Can you imagine living underground for nine months of the year and not eating, drinking, or defecating? Amphibians are amazing animals who do just that.
It is hard to imagine that in this dry region animals requiring consistent moisture could thrive. Three hundred and fifty million years ago the first fish-like amphibian hauled itself out of the sea. Fossilized remains of giant amphibians, such as metoposaurs, have been discovered within the sedimentary rock of the park. By the time dinosaurs appeared, amphibians were flourishing. Today, they are still among the most successful animal groups.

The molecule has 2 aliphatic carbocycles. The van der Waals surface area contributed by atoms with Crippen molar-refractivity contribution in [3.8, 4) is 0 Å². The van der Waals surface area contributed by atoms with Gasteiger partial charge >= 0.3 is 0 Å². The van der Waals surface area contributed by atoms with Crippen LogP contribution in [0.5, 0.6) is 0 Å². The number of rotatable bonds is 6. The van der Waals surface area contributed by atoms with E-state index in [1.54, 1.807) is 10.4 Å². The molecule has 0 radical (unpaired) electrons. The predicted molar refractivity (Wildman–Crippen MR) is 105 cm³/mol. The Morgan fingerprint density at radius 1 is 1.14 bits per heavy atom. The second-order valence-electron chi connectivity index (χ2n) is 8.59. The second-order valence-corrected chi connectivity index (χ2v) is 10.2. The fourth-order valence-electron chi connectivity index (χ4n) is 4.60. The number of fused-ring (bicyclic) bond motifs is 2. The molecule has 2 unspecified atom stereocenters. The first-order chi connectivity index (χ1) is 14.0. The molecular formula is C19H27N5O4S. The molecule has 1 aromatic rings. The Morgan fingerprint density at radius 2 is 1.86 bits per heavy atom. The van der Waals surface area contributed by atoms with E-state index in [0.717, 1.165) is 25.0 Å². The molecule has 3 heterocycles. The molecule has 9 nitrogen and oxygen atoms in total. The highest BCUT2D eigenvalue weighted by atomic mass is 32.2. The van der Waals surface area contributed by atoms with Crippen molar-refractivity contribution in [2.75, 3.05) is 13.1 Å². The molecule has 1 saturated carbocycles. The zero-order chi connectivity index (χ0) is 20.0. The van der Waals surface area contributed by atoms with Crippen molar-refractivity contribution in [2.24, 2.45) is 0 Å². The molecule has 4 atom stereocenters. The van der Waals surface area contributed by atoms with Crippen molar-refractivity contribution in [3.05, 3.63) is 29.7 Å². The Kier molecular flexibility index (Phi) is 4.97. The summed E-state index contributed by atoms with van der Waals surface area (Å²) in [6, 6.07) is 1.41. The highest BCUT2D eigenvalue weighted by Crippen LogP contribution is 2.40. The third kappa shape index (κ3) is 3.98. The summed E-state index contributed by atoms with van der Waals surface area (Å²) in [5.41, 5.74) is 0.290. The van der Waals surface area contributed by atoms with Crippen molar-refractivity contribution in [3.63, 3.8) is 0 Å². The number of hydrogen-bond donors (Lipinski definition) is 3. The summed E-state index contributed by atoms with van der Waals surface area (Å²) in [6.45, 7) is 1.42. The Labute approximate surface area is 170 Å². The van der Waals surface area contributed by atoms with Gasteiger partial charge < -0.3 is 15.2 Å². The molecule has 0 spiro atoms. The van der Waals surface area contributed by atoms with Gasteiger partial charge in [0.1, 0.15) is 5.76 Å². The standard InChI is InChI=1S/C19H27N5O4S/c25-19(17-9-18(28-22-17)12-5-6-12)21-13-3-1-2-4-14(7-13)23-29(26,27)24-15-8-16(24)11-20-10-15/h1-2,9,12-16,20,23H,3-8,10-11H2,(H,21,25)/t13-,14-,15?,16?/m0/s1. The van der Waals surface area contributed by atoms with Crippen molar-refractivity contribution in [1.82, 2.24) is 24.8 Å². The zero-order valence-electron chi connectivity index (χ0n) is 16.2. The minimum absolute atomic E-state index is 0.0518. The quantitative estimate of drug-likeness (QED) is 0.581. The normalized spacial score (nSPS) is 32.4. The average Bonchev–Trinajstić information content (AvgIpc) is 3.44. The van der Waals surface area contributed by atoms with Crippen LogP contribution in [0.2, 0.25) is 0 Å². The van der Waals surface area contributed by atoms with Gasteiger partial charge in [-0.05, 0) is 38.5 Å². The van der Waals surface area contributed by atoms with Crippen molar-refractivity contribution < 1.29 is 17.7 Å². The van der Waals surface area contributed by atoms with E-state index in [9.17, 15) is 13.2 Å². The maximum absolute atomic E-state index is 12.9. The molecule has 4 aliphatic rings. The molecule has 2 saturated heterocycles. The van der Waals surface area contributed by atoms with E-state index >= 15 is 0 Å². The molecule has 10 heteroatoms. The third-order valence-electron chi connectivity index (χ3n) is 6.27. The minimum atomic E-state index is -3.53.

How have they survived and adapted to varied environments worldwide? Permeable skin! Amphibians do not drink; they absorb water through their skin. Spadefoot toads, residents of the park, absorb water from the soil in which they hibernate. Although permeable skin allows for water absorption, it provides little barrier to evaporation. This causes the animal's water balance to be in constant flux. Evaporative water loss also results in loss of body temperature. This is why you often see amphibians on warm pavement in the evening. Such behavioral and physiological mechanisms shape their daily life and make it possible for them to survive.
Amphibians recorded in the park
Ambystoma tigrinum Tiger Salamander